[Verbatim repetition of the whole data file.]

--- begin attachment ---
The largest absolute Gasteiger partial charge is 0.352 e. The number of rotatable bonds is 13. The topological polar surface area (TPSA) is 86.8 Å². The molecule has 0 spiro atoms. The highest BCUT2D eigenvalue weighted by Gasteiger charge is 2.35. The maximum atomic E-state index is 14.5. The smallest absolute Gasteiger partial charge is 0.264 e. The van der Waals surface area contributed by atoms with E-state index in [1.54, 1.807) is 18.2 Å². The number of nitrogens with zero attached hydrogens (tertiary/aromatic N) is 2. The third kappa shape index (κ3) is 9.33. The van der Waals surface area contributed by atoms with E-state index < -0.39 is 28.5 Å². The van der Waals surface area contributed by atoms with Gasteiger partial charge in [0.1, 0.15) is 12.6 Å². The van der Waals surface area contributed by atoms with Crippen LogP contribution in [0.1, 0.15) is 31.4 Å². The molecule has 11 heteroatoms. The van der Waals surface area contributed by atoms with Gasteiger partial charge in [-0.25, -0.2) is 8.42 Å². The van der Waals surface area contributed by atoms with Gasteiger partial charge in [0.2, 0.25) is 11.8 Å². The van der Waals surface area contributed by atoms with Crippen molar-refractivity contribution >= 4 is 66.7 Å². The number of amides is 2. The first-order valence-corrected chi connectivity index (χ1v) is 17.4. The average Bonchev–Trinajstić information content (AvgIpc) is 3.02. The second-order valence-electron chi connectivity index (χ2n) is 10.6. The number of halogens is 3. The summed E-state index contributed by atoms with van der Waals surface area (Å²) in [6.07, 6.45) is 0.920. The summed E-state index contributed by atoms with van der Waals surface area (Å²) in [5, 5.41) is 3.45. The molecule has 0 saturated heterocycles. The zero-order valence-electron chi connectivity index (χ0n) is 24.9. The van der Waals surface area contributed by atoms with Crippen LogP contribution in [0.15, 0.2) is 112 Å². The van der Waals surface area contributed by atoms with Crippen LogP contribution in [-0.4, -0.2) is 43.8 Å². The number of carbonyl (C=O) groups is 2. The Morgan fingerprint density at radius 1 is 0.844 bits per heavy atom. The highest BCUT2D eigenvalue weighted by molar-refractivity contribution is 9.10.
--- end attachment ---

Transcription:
The largest absolute Gasteiger partial charge is 0.352 e. The number of rotatable bonds is 13. The topological polar surface area (TPSA) is 86.8 Å². The molecule has 0 spiro atoms. The highest BCUT2D eigenvalue weighted by Gasteiger charge is 2.35. The maximum atomic E-state index is 14.5. The smallest absolute Gasteiger partial charge is 0.264 e. The van der Waals surface area contributed by atoms with E-state index in [1.54, 1.807) is 18.2 Å². The number of nitrogens with zero attached hydrogens (tertiary/aromatic N) is 2. The third kappa shape index (κ3) is 9.33. The van der Waals surface area contributed by atoms with E-state index < -0.39 is 28.5 Å². The van der Waals surface area contributed by atoms with Gasteiger partial charge in [0.1, 0.15) is 12.6 Å². The van der Waals surface area contributed by atoms with Crippen LogP contribution in [0.1, 0.15) is 31.4 Å². The molecule has 11 heteroatoms. The van der Waals surface area contributed by atoms with Gasteiger partial charge in [-0.25, -0.2) is 8.42 Å². The van der Waals surface area contributed by atoms with Gasteiger partial charge in [0.2, 0.25) is 11.8 Å². The van der Waals surface area contributed by atoms with Crippen molar-refractivity contribution >= 4 is 66.7 Å². The number of amides is 2. The first-order valence-corrected chi connectivity index (χ1v) is 17.4. The average Bonchev–Trinajstić information content (AvgIpc) is 3.02. The second-order valence-electron chi connectivity index (χ2n) is 10.6. The number of halogens is 3. The summed E-state index contributed by atoms with van der Waals surface area (Å²) in [6.07, 6.45) is 0.920. The summed E-state index contributed by atoms with van der Waals surface area (Å²) in [5, 5.41) is 3.45. The molecule has 0 saturated heterocycles. The zero-order valence-electron chi connectivity index (χ0n) is 24.9. The van der Waals surface area contributed by atoms with Crippen LogP contribution in [0.15, 0.2) is 112 Å². The van der Waals surface area contributed by atoms with Crippen LogP contribution in [-0.4, -0.2) is 43.8 Å². The number of carbonyl (C=O) groups is 2. The Morgan fingerprint density at radius 1 is 0.844 bits per heavy atom. The highest BCUT2D eigenvalue weighted by molar-refractivity contribution is 9.10.